2. • Mapping helps us make sense of how we
relate to the world around us
• They are socially constructed perspectives on
• Maps reflect a tension between scientific
objectivity and subjectivity.
• Maps are not reflections of reality. They are
selections of reality.
• External controls (e.g. the purpose of a map
and who creates it)
• Internal rules (e.g. science and technology of
• Regulation of access to knowledge (who
decides what is mapped and why?)
4. Digital mapping
• Digital technologies democratize mapping:
that is, those of us who are not trained
geographers or cartographers can create and
5. We can
• Make experimental maps
• Visualize change over time
• Bring different kinds of information together
in a spatial framework to compare and
• Let’s look at some sample uses of digital
• Georectification is the process of layering
historical maps from different points in time.
• Georectification helps us see change over
• It’s accomplished, in part, by matching
latitude/longitude), and then warping the
layers so that they correspond to each other
as much as possible.
7. Mapping sites
• Here’s David Rumsey’s georectified map of
On Google Earth and
Check out more David Rumsey georectified
maps here: http://rumsey.geogarage.com/
Visit and experiment with the New York Public
Library map warper.
8. Thematic maps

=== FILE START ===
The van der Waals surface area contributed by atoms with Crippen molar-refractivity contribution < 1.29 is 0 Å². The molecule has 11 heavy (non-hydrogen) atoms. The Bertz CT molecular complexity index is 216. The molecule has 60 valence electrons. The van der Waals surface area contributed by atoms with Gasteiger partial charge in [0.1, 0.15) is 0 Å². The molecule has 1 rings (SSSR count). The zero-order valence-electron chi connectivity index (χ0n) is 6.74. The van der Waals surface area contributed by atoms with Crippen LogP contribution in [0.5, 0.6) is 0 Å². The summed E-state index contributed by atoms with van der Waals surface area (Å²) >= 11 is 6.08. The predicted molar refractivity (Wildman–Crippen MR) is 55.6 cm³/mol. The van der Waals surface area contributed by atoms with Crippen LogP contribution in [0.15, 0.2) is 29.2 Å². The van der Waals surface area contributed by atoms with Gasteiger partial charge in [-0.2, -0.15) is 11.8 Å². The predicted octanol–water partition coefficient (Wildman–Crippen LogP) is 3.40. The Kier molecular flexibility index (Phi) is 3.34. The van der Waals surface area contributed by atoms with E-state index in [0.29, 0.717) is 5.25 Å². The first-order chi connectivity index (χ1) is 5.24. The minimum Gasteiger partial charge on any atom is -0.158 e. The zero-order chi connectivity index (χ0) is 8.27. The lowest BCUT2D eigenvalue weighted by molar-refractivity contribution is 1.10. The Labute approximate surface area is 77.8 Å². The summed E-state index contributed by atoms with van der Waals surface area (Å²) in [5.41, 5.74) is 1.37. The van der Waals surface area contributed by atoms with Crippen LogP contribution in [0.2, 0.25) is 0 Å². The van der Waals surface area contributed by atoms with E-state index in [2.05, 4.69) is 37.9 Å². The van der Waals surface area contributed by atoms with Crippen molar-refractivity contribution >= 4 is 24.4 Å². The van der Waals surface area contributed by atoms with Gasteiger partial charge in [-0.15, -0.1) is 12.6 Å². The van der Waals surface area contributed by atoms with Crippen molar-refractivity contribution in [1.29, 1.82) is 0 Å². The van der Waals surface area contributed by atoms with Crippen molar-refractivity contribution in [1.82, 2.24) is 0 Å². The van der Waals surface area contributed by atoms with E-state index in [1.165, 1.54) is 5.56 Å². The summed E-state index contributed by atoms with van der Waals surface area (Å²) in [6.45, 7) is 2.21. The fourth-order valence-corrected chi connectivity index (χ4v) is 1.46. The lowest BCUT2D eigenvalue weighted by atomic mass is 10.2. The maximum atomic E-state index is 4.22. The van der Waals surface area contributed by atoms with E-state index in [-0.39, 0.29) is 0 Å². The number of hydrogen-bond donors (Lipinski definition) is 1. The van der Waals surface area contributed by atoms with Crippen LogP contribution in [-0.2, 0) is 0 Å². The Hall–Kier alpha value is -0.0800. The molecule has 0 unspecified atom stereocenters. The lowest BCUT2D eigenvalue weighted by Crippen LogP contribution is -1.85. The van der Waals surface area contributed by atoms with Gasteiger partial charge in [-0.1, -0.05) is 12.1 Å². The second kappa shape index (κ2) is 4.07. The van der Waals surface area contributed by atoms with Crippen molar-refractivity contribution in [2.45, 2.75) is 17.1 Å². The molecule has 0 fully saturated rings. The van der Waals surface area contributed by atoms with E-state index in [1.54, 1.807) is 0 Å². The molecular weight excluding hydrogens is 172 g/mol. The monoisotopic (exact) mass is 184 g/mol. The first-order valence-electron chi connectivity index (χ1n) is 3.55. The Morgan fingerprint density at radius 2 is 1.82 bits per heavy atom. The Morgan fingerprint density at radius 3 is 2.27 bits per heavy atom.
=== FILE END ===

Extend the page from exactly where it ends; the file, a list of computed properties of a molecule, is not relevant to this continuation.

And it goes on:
• Thematic maps are data maps. That is, they
focus on mapping specific kinds of
information, e.g. social, political, economic,
• Census data is a common source of thematic
• Bubble maps and chloropleth maps are
frequently used to present thematic data.
9. • Each map representation requires different kinds
• A bubble map presents circles (bubbles) with
sizes in proportion to the associated data.
• You need boundaries—that is, clear geographic
• You need data specific to those boundaries.
• Look at Mike Bostok’s bubble map of US
population by counties. (next slide). What works?
11. Chloropleth Maps
• Chloropleth maps need boundaries as well.
• The group data into classes and then show
variations using color, patterns, or shades of
gray and black.
• The two following representations of White,
non-Hispanic population in the US show
different levels of granularity in analyzing
13. In this map, data was broken down to the county level, giving a more substantial
indication of population dispersion than the first map.
14. Aggregation maps
• Aggregation maps display large bodies of data
in depth, so that a single data point reveals
multiple layers of information. It helps users
browse through vast amounts of spatially-linked
information in manageable chunks.
• See Histories of the National Mall.
15. Animated Maps
• Good for showing change over time.
• Here’s an animated map of Hispanic
population change in Los Angeles County
16. Interactive Maps
• Interactive maps are often used for data
• With Geocoding, you can create maps using
the coordinates of a particular place.
• We’ll be doing this with Google Maps Lite—
we’ll be adding historic data to contemporary
18. Riot Maps
• 1968 Washington DC.
Evaluate these two maps. How do they present a
narrative? The Ferguson map was a crowdsourced on-the-
spot creation. How would you change or reorder
the information the data points include?